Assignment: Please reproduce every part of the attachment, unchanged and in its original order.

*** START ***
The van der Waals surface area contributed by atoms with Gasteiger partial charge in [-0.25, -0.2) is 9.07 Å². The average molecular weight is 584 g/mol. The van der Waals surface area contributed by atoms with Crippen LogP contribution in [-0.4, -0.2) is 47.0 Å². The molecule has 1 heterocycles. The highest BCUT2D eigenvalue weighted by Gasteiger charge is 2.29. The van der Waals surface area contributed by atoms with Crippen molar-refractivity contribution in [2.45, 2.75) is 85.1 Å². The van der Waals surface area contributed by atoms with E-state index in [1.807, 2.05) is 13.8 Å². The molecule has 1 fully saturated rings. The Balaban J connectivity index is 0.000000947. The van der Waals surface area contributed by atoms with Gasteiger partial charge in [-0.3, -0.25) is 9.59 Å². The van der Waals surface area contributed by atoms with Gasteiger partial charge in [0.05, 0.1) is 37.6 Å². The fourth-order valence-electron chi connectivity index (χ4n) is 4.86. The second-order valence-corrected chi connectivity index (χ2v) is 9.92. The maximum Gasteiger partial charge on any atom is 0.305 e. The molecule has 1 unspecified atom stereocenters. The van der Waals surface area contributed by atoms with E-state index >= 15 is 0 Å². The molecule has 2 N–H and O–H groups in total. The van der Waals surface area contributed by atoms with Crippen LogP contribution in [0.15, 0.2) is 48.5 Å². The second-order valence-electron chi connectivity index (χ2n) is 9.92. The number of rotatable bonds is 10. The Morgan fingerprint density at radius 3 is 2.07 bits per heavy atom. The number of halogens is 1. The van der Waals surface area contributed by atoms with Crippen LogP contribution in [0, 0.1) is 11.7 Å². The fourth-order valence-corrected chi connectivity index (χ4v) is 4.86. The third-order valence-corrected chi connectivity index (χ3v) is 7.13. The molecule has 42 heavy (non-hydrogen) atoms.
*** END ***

The van der Waals surface area contributed by atoms with Gasteiger partial charge in [-0.25, -0.2) is 9.07 Å². The average molecular weight is 584 g/mol. The van der Waals surface area contributed by atoms with Crippen LogP contribution in [-0.4, -0.2) is 47.0 Å². The molecule has 1 heterocycles. The highest BCUT2D eigenvalue weighted by Gasteiger charge is 2.29. The van der Waals surface area contributed by atoms with Crippen molar-refractivity contribution in [2.45, 2.75) is 85.1 Å². The van der Waals surface area contributed by atoms with E-state index in [1.807, 2.05) is 13.8 Å². The molecule has 1 fully saturated rings. The Balaban J connectivity index is 0.000000947. The van der Waals surface area contributed by atoms with Gasteiger partial charge in [-0.3, -0.25) is 9.59 Å². The van der Waals surface area contributed by atoms with Gasteiger partial charge in [0.05, 0.1) is 37.6 Å². The fourth-order valence-electron chi connectivity index (χ4n) is 4.86. The second-order valence-corrected chi connectivity index (χ2v) is 9.92. The maximum Gasteiger partial charge on any atom is 0.305 e. The molecule has 1 unspecified atom stereocenters. The van der Waals surface area contributed by atoms with E-state index >= 15 is 0 Å². The molecule has 2 N–H and O–H groups in total. The van der Waals surface area contributed by atoms with Crippen LogP contribution in [0.15, 0.2) is 48.5 Å². The second-order valence-electron chi connectivity index (χ2n) is 9.92. The number of rotatable bonds is 10. The Morgan fingerprint density at radius 3 is 2.07 bits per heavy atom. The number of halogens is 1. The van der Waals surface area contributed by atoms with Crippen LogP contribution in [0, 0.1) is 11.7 Å². The fourth-order valence-corrected chi connectivity index (χ4v) is 4.86. The third-order valence-corrected chi connectivity index (χ3v) is 7.13. The molecule has 42 heavy (non-hydrogen) atoms.